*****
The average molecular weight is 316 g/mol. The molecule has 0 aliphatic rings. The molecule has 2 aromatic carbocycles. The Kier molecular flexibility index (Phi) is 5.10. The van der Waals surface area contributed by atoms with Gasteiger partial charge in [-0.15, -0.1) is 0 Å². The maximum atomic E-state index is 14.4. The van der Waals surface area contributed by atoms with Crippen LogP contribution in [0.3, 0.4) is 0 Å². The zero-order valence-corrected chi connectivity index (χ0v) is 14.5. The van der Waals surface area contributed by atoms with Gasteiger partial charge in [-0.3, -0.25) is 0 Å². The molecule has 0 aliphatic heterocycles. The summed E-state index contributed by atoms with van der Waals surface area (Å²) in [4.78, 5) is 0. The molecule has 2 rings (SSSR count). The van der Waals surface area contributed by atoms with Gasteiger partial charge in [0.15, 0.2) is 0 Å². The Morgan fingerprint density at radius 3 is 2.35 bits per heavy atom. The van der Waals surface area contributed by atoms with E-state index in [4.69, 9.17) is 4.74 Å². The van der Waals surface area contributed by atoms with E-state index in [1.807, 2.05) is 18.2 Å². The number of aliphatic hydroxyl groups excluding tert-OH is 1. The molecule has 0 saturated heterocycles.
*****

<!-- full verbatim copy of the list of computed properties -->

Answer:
The average molecular weight is 316 g/mol. The molecule has 0 aliphatic rings. The molecule has 2 aromatic carbocycles. The Kier molecular flexibility index (Phi) is 5.10. The van der Waals surface area contributed by atoms with Gasteiger partial charge in [-0.15, -0.1) is 0 Å². The maximum atomic E-state index is 14.4. The van der Waals surface area contributed by atoms with Crippen LogP contribution in [0.3, 0.4) is 0 Å². The zero-order valence-corrected chi connectivity index (χ0v) is 14.5. The van der Waals surface area contributed by atoms with Gasteiger partial charge in [-0.3, -0.25) is 0 Å². The molecule has 0 aliphatic heterocycles. The summed E-state index contributed by atoms with van der Waals surface area (Å²) in [4.78, 5) is 0. The molecule has 2 rings (SSSR count). The van der Waals surface area contributed by atoms with Gasteiger partial charge in [0.15, 0.2) is 0 Å². The Morgan fingerprint density at radius 3 is 2.35 bits per heavy atom. The van der Waals surface area contributed by atoms with E-state index in [4.69, 9.17) is 4.74 Å². The van der Waals surface area contributed by atoms with E-state index in [1.807, 2.05) is 18.2 Å². The number of aliphatic hydroxyl groups excluding tert-OH is 1. The molecule has 0 saturated heterocycles.